Since the beginning -- and it's hard to pinpoint exactly when it officially sprouted -- I've consistently been of two minds regarding the mighty "green movement."
On one hand, I love that this important issue is finally getting the global attention it's needed to make an impact on our planet. I love that people like Jim Rogers, the CEO of Duke Energy, went on "The Colbert Report" last night to talk about reducing his mega-huge coal-based energy company's carbon footprint -- no matter what his real motives might be.
It doesn't matter if he's just recently realized that being ranked No. 13 on the list of corporate producers of air pollution in the country doesn't look so hot when the nation's fixated on sustainable, clean energy sources. The point is, he's motivated to evolve his company to keep up with what has become a certain environmental expectation.
It's especially interesting to watch something that was once considered "progressive" become common practice.
On the other hand, I'll be the first to admit that green's commercialization has its backlashes. With so many companies capitalizing on it, it can be difficult to discern which among them are the real eco warriors and who are more interested in the other kind of green. Plus, it's easy to see how people can get annoyed or overwhelmed if they're constantly made aware of what more they can and should be doing to save the planet.
And that's why I think Milwaukee Brewing Co. has taken a smart approach to sharing its green initiatives. In fact, I felt motivated to write this blog after buying a six-pack of Pullchain Pale Ale the other day. As I grabbed the beer out of the cooler, I noticed a small laminated bookmark shoved into the cardboard packaging. One side told me to save my crowns (beer caps) to redeem for prizes, and the other side was a simple list of the brewery's renewable energy practices.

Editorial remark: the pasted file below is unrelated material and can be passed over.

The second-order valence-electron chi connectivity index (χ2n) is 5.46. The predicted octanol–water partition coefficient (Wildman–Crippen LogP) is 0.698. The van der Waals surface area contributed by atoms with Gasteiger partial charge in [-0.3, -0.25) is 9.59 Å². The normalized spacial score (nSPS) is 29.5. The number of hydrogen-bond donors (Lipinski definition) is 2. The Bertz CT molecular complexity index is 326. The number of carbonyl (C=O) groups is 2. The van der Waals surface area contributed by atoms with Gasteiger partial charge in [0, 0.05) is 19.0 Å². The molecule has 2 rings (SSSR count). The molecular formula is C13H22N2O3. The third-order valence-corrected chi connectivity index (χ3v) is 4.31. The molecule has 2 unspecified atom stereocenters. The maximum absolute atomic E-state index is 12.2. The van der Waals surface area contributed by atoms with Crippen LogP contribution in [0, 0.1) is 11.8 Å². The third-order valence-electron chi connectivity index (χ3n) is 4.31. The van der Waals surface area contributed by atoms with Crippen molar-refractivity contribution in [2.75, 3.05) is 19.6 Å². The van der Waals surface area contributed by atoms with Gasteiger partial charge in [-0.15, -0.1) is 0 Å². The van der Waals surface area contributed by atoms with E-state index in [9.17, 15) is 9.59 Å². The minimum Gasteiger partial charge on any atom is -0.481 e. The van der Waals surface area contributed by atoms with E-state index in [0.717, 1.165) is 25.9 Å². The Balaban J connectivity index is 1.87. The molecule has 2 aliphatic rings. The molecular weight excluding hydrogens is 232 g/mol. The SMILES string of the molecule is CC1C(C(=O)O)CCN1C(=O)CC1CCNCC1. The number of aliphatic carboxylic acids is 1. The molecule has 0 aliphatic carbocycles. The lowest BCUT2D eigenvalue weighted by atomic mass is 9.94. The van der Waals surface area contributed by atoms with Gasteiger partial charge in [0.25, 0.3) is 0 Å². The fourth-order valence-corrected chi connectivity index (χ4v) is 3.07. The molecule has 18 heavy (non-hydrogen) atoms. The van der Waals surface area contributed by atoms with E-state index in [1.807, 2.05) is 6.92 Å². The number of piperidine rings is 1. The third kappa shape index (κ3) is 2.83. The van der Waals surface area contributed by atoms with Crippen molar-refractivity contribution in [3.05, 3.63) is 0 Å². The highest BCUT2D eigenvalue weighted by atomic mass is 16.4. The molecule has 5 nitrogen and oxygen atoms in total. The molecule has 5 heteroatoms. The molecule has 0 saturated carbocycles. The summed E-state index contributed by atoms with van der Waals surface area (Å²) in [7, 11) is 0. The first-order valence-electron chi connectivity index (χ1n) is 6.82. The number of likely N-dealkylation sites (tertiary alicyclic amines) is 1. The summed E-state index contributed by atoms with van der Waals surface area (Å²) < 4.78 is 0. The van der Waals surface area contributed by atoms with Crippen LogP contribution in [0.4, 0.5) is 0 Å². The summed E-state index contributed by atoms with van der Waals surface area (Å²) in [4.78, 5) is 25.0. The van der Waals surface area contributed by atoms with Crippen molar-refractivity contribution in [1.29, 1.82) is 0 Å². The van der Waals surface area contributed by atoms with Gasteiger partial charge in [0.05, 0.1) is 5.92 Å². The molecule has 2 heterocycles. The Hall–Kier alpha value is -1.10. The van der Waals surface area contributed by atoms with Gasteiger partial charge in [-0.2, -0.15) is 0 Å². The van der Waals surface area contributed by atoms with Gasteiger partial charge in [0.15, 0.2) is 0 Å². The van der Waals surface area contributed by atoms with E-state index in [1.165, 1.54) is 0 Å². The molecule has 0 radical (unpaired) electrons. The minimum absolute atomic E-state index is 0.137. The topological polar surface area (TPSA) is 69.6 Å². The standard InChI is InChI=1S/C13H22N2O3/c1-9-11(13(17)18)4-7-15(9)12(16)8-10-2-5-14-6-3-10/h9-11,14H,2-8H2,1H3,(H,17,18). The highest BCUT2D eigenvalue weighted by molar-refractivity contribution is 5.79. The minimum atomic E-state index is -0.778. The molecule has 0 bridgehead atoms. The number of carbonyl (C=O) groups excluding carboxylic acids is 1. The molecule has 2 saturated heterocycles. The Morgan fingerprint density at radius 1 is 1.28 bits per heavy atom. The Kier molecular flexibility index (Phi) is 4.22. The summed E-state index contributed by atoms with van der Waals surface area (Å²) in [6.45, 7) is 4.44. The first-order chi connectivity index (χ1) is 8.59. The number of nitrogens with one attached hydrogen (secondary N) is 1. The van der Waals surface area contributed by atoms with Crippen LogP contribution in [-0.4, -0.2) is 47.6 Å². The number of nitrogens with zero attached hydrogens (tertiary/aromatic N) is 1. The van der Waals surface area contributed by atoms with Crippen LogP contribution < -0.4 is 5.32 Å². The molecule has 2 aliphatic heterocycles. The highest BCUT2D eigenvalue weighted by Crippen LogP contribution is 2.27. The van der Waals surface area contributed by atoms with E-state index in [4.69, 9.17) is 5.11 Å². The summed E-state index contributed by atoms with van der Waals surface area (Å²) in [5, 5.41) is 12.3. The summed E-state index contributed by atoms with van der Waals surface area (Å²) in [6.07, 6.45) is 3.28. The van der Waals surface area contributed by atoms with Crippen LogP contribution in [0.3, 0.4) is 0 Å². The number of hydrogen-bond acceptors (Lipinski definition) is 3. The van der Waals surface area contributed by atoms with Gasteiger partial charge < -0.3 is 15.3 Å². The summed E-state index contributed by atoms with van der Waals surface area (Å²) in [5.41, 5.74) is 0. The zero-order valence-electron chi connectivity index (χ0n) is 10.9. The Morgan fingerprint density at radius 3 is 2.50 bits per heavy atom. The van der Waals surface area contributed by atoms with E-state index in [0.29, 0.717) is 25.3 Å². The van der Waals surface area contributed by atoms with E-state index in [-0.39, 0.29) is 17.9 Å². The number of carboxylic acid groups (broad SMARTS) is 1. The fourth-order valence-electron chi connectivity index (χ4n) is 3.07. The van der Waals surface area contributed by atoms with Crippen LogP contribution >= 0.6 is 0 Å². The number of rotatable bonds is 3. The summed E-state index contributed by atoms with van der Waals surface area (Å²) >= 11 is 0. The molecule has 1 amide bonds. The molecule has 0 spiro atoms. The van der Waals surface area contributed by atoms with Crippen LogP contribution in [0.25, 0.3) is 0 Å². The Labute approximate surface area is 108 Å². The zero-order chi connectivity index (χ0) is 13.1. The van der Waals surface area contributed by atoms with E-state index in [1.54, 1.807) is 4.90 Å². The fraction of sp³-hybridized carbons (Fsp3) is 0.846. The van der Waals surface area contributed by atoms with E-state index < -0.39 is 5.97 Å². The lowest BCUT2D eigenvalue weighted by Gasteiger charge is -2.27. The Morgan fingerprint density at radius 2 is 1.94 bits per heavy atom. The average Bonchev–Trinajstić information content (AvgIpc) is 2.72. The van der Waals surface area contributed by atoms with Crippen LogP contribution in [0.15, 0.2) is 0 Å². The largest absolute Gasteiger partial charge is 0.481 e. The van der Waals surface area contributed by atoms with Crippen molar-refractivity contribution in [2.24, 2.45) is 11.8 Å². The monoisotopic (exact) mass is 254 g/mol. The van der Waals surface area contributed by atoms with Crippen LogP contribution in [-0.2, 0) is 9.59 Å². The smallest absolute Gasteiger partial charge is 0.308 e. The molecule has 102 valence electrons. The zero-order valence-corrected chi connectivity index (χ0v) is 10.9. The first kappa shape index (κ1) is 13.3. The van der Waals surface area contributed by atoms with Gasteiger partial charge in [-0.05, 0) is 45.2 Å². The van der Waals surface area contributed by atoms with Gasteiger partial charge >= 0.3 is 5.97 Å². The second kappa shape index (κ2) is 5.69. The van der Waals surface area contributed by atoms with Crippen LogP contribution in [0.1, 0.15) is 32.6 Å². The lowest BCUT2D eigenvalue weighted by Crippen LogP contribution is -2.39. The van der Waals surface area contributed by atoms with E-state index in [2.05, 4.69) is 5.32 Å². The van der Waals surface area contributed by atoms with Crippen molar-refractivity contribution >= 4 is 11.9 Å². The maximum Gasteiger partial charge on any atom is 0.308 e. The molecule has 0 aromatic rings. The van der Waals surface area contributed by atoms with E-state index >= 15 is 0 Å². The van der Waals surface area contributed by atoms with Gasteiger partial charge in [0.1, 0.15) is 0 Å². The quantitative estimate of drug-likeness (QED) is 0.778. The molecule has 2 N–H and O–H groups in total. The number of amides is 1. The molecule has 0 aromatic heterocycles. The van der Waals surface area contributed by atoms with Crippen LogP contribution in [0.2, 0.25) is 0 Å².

It listed eight of them with short descriptions:
- Recycled equipment
- Reusing heat
- Reusing vegetable oil to run the boiler
- Reusing water
- Reusing vegetable oil fuel byproducts for cleaning
- Buying back bottle packaging
- Composing spent grain
- Using aluminum cans
I thought, how cool. They don't hype the green side of their company to death, but the information is there for the people who are interested in knowing and supporting those values. Still, it's easily ignored for those who don't want to hear about it every time someone recycles a can.
Kudos, Milwaukee Brewing Company. Being green is obviously an important part of your business model, but it's not the biggest part. After all, you've got beer to brew.
OnMilwaukee.com staff writer Julie Lawrence grew up in Wauwatosa and has lived her whole life in the Milwaukee area.
As any “word nerd” can attest, you never know when inspiration will strike, so from a very early age Julie has rarely been seen sans pen and little notebook. At the University of Wisconsin-Milwaukee it seemed only natural that she major in journalism. When OnMilwaukee.com offered her an avenue to combine her writing and the city she knows and loves in late 2004, she knew it was meant to be. Around the office, she answers to a plethora of nicknames, including “Lar,” (short for “Larry,” which is short for “Lawrence”) as well as the mysteriously-sourced “Bill Murray.”